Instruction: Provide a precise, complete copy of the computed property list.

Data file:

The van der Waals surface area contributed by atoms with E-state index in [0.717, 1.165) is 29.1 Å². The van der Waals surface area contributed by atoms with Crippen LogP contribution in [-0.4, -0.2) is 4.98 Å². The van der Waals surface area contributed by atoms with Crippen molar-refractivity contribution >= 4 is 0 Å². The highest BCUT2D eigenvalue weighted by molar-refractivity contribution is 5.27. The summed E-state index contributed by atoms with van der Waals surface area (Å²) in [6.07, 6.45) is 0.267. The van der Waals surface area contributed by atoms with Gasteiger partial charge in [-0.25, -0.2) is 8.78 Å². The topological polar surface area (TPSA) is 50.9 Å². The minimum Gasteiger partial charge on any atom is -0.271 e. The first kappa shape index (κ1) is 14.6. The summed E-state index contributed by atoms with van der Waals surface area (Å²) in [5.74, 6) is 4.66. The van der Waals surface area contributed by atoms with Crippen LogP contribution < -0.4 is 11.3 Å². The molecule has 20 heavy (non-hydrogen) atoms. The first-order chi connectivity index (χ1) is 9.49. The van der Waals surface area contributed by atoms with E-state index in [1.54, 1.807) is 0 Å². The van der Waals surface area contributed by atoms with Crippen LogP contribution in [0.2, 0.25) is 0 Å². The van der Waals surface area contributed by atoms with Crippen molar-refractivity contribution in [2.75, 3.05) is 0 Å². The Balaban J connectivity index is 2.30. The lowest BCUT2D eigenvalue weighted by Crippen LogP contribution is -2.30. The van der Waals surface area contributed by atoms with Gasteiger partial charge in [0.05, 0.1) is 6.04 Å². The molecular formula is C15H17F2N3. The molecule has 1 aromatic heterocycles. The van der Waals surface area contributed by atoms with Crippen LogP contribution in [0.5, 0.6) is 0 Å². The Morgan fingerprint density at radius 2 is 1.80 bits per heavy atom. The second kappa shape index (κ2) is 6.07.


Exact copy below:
The van der Waals surface area contributed by atoms with E-state index in [0.717, 1.165) is 29.1 Å². The van der Waals surface area contributed by atoms with Crippen LogP contribution in [-0.4, -0.2) is 4.98 Å². The van der Waals surface area contributed by atoms with Crippen molar-refractivity contribution >= 4 is 0 Å². The highest BCUT2D eigenvalue weighted by molar-refractivity contribution is 5.27. The summed E-state index contributed by atoms with van der Waals surface area (Å²) in [6.07, 6.45) is 0.267. The van der Waals surface area contributed by atoms with Gasteiger partial charge in [-0.25, -0.2) is 8.78 Å². The topological polar surface area (TPSA) is 50.9 Å². The minimum Gasteiger partial charge on any atom is -0.271 e. The first kappa shape index (κ1) is 14.6. The summed E-state index contributed by atoms with van der Waals surface area (Å²) in [5.74, 6) is 4.66. The van der Waals surface area contributed by atoms with Crippen LogP contribution < -0.4 is 11.3 Å². The molecule has 20 heavy (non-hydrogen) atoms. The first-order chi connectivity index (χ1) is 9.49. The van der Waals surface area contributed by atoms with E-state index in [1.54, 1.807) is 0 Å². The van der Waals surface area contributed by atoms with Crippen LogP contribution in [0.2, 0.25) is 0 Å². The van der Waals surface area contributed by atoms with Crippen molar-refractivity contribution in [2.75, 3.05) is 0 Å². The Balaban J connectivity index is 2.30. The lowest BCUT2D eigenvalue weighted by Crippen LogP contribution is -2.30. The van der Waals surface area contributed by atoms with Gasteiger partial charge in [0.05, 0.1) is 6.04 Å². The molecular formula is C15H17F2N3. The molecule has 1 aromatic heterocycles. The van der Waals surface area contributed by atoms with Crippen LogP contribution in [0.5, 0.6) is 0 Å². The Morgan fingerprint density at radius 2 is 1.80 bits per heavy atom. The second kappa shape index (κ2) is 6.07.